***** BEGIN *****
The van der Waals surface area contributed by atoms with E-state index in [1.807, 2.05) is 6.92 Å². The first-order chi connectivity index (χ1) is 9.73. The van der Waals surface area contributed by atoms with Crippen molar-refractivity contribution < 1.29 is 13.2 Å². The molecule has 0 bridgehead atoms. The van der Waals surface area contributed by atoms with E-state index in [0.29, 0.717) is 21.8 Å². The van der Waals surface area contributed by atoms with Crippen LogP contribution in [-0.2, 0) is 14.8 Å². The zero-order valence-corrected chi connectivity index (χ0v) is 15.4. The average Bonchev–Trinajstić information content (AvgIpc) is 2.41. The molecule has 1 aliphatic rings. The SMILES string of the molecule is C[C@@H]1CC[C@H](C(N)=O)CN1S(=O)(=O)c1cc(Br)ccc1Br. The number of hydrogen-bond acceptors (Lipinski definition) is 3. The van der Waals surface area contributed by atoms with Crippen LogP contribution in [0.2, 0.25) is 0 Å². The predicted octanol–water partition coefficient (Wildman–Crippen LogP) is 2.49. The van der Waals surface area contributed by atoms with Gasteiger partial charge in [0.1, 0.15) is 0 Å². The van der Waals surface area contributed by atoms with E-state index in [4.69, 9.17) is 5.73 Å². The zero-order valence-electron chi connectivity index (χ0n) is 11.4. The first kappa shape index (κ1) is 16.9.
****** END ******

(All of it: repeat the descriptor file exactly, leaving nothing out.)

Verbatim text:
The van der Waals surface area contributed by atoms with E-state index in [1.807, 2.05) is 6.92 Å². The first-order chi connectivity index (χ1) is 9.73. The van der Waals surface area contributed by atoms with Crippen molar-refractivity contribution < 1.29 is 13.2 Å². The molecule has 0 bridgehead atoms. The van der Waals surface area contributed by atoms with E-state index in [0.29, 0.717) is 21.8 Å². The van der Waals surface area contributed by atoms with Crippen LogP contribution in [-0.2, 0) is 14.8 Å². The zero-order valence-corrected chi connectivity index (χ0v) is 15.4. The average Bonchev–Trinajstić information content (AvgIpc) is 2.41. The molecule has 1 aliphatic rings. The SMILES string of the molecule is C[C@@H]1CC[C@H](C(N)=O)CN1S(=O)(=O)c1cc(Br)ccc1Br. The number of hydrogen-bond acceptors (Lipinski definition) is 3. The van der Waals surface area contributed by atoms with Crippen LogP contribution in [0.2, 0.25) is 0 Å². The predicted octanol–water partition coefficient (Wildman–Crippen LogP) is 2.49. The van der Waals surface area contributed by atoms with Gasteiger partial charge in [0.1, 0.15) is 0 Å². The van der Waals surface area contributed by atoms with E-state index in [4.69, 9.17) is 5.73 Å². The zero-order valence-electron chi connectivity index (χ0n) is 11.4. The first kappa shape index (κ1) is 16.9.